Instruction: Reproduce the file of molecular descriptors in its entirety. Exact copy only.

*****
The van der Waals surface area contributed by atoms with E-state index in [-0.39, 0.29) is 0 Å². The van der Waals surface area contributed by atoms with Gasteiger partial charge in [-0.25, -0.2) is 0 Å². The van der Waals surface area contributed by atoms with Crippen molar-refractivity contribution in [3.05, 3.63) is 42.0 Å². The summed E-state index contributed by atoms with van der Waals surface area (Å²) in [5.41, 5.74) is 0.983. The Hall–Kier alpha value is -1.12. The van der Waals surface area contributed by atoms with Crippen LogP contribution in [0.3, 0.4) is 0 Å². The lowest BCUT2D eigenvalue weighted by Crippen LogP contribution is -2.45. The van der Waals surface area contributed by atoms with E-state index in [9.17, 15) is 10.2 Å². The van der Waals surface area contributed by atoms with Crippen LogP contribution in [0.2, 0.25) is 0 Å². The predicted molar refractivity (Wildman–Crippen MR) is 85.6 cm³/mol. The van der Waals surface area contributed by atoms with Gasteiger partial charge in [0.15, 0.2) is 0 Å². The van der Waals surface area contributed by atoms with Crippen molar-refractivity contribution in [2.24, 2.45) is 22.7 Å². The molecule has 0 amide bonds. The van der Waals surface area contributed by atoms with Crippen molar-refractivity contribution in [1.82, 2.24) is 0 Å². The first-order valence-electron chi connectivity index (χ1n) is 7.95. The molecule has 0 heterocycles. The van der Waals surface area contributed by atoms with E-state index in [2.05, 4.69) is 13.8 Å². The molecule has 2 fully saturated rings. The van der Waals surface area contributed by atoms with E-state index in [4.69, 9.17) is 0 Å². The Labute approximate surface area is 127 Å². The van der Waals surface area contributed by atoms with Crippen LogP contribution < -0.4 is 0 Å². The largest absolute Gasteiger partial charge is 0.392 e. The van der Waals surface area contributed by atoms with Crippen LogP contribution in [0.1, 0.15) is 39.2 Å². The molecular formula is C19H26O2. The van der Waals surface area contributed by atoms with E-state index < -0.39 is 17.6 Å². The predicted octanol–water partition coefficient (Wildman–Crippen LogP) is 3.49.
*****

The van der Waals surface area contributed by atoms with E-state index in [-0.39, 0.29) is 0 Å². The van der Waals surface area contributed by atoms with Gasteiger partial charge in [-0.25, -0.2) is 0 Å². The van der Waals surface area contributed by atoms with Crippen molar-refractivity contribution in [3.05, 3.63) is 42.0 Å². The summed E-state index contributed by atoms with van der Waals surface area (Å²) in [5.41, 5.74) is 0.983. The Hall–Kier alpha value is -1.12. The van der Waals surface area contributed by atoms with Crippen LogP contribution in [0.3, 0.4) is 0 Å². The lowest BCUT2D eigenvalue weighted by Crippen LogP contribution is -2.45. The van der Waals surface area contributed by atoms with E-state index in [9.17, 15) is 10.2 Å². The van der Waals surface area contributed by atoms with Crippen LogP contribution in [0.2, 0.25) is 0 Å². The predicted molar refractivity (Wildman–Crippen MR) is 85.6 cm³/mol. The van der Waals surface area contributed by atoms with Gasteiger partial charge in [0.15, 0.2) is 0 Å². The van der Waals surface area contributed by atoms with Crippen molar-refractivity contribution in [2.24, 2.45) is 22.7 Å². The molecule has 0 amide bonds. The van der Waals surface area contributed by atoms with Crippen molar-refractivity contribution in [1.82, 2.24) is 0 Å². The first-order valence-electron chi connectivity index (χ1n) is 7.95. The molecule has 0 heterocycles. The van der Waals surface area contributed by atoms with E-state index in [2.05, 4.69) is 13.8 Å². The molecule has 2 fully saturated rings. The van der Waals surface area contributed by atoms with E-state index in [4.69, 9.17) is 0 Å². The Labute approximate surface area is 127 Å². The van der Waals surface area contributed by atoms with Crippen LogP contribution < -0.4 is 0 Å². The largest absolute Gasteiger partial charge is 0.392 e. The van der Waals surface area contributed by atoms with Crippen LogP contribution in [0.1, 0.15) is 39.2 Å². The molecular formula is C19H26O2. The van der Waals surface area contributed by atoms with E-state index < -0.39 is 17.6 Å². The predicted octanol–water partition coefficient (Wildman–Crippen LogP) is 3.49.